Naturally, this is leading to many debates as the redesigning plans for the historical center of Berlin or the fate of the “Institut für Lehrerbildung” in Potsdam are showing. Undoubtedly, a city and its image have a function of historical memory which plays a role in the formation of identity. At the same time, this image has emerged from an eventful history and has been subject to numerous changes.
For urban planners searching to make changes reach consent, these contradictions are often creating difficult conditions.
Urban development is always targeting the current issues and, considerate of the future, tries to solve them as sustainably as possible. However, this can only succeed if there is a basic understanding of the grown structures on the one hand and of the social contexts on the other. The issue is that the present residents cannot always fully trace the long lines of evolution, even when they are strongly identifying with their city.
However, this does not mean that German cities are not aware of their past. The latter is tightly linked to their identity: in many German cities, the medieval and the early modern heritage is certainly still present; sometimes even the classical roots.
But this does not change the fact that all these cities have undergone significant transformations, because they always had to face the troubles of the respective eras. The delicate balance between necessary renewal and expansion on the one hand and the preservation of what has grown on the other is a recurring theme, as are growth and decay.
In the era of industrialization, towards the end of the 19th century, many cities saw rapid growth when they evolved – late but quickly – into large industrial centers. The first metropolises brought new structures – and new problems: working-class neighborhoods appeared alongside industrial zones; significant differences between center and periphery began to stand out, especially on a social level.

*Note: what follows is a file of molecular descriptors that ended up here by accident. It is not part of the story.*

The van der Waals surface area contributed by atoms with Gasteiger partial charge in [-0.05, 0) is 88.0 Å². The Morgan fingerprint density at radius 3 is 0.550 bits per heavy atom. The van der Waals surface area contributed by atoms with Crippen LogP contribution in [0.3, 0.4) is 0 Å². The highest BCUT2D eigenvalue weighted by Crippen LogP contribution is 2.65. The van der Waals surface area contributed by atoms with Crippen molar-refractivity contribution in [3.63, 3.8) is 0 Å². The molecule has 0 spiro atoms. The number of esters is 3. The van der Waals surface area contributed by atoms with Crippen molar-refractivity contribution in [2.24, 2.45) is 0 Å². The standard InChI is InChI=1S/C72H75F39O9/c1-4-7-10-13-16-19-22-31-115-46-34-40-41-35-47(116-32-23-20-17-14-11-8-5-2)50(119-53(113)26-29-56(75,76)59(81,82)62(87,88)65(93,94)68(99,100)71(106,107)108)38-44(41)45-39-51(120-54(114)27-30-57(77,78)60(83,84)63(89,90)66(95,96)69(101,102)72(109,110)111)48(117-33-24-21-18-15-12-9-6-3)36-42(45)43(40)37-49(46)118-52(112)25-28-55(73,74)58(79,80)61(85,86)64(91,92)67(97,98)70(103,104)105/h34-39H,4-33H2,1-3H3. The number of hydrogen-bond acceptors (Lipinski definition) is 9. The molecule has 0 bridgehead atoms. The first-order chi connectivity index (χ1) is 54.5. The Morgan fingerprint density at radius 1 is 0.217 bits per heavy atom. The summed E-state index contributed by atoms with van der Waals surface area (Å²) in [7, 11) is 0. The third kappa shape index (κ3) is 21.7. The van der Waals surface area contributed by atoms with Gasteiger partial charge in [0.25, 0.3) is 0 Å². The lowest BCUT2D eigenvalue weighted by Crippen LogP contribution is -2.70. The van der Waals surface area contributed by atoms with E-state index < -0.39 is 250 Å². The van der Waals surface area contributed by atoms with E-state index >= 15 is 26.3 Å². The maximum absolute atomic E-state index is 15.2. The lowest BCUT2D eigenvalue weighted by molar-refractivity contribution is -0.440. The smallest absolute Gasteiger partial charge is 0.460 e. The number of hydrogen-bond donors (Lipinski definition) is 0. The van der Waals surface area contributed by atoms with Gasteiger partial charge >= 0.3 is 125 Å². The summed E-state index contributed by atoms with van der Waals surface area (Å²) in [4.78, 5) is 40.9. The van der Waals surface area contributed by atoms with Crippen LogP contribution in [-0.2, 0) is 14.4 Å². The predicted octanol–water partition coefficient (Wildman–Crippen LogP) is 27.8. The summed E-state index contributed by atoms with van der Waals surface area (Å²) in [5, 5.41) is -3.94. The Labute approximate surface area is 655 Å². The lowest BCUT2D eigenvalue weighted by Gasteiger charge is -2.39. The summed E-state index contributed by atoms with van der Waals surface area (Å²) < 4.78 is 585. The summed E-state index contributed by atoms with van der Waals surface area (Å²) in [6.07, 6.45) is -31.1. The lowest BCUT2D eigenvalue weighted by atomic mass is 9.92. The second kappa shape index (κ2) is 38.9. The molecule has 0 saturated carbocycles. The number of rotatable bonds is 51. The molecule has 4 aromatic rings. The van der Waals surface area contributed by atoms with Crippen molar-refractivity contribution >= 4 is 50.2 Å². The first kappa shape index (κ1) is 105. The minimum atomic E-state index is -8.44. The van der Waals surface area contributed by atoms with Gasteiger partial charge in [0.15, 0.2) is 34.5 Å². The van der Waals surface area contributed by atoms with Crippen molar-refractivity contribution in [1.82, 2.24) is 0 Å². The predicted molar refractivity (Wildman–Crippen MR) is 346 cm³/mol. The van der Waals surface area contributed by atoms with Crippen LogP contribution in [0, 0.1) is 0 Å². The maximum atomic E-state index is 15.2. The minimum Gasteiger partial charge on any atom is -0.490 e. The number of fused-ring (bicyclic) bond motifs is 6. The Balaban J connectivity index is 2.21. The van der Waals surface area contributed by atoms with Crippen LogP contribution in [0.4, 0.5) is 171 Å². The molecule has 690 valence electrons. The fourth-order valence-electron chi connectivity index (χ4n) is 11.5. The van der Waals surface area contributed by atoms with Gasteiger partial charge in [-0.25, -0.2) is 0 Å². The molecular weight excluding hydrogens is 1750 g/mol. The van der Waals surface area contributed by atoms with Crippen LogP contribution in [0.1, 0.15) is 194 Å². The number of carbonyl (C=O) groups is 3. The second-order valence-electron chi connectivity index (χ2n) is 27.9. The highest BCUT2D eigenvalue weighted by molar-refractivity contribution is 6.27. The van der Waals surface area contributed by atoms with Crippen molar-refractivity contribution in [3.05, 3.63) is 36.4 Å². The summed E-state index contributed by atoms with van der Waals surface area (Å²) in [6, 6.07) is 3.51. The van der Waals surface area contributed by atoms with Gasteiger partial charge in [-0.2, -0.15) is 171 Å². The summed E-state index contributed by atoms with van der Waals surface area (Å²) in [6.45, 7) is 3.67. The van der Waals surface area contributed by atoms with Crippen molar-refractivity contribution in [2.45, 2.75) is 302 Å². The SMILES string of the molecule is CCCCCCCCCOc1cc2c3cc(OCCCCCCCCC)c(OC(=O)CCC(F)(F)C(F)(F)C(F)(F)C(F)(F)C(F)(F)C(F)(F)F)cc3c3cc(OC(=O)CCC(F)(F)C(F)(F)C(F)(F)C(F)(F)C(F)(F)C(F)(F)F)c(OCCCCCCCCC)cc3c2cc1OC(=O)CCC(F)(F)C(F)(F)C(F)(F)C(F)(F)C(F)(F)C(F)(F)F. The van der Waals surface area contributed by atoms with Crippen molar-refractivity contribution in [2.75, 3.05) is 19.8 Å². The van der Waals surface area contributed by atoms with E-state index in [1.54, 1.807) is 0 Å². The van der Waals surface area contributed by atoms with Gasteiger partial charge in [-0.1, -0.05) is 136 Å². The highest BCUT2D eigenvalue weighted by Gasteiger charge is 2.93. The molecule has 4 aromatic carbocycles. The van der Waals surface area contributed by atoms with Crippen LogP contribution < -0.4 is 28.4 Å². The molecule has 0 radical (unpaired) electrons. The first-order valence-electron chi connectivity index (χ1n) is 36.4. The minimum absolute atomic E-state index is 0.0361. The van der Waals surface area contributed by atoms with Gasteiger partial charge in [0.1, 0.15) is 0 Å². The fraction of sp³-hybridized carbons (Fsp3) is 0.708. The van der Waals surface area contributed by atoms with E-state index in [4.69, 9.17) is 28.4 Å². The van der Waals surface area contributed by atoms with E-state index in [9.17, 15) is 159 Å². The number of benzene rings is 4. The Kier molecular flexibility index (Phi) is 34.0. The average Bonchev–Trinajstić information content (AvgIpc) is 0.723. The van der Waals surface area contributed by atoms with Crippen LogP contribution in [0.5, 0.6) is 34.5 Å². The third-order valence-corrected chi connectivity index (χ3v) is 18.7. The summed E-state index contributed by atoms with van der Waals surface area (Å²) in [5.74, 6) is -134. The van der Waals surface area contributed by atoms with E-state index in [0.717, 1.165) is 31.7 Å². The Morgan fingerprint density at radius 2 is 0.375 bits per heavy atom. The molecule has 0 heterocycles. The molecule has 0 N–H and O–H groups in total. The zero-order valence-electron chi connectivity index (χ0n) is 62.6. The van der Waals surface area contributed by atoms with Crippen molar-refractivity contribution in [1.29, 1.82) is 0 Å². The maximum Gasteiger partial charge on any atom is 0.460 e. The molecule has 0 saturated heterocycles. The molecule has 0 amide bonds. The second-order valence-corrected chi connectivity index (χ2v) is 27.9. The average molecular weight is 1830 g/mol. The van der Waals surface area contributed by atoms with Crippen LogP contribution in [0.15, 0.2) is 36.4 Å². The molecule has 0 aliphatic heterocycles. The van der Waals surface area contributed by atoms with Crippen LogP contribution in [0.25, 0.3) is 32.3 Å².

Social, hygienic, and infrastructural problems made it necessary to intervene in the development of the city, for example to guarantee the supply of water and energy or to install sewage systems as well as roads and various forms of mobility, etc. The city was increasingly understood as an entity that could only function through an all-encompassing planning. The begin of the 20th century heralded a period of considerable modernization in many domains.
Most of these achievements were lost as a result of World War II. After the end of the war, urban development meant rebuilding. On the construction level, the concept of a structured and lightened city with many green areas was encouraged, while the functional level was characterized by decentralization. From the early 1970s, government agencies moved to Bonn, Hamburg and Düsseldorf became trade centers, Frankfurt became a financial metropolis, and insurance companies, culture, and the media settled in Cologne and in Munich.
Overall, as a result of the economic boom and the faith in technical progress, a change was happening in the cities, especially downtown. Densification and commercialization, contemporary and car-friendly buildings were the defining themes of urban development. It was the time of suburban homes and Plattenbauten.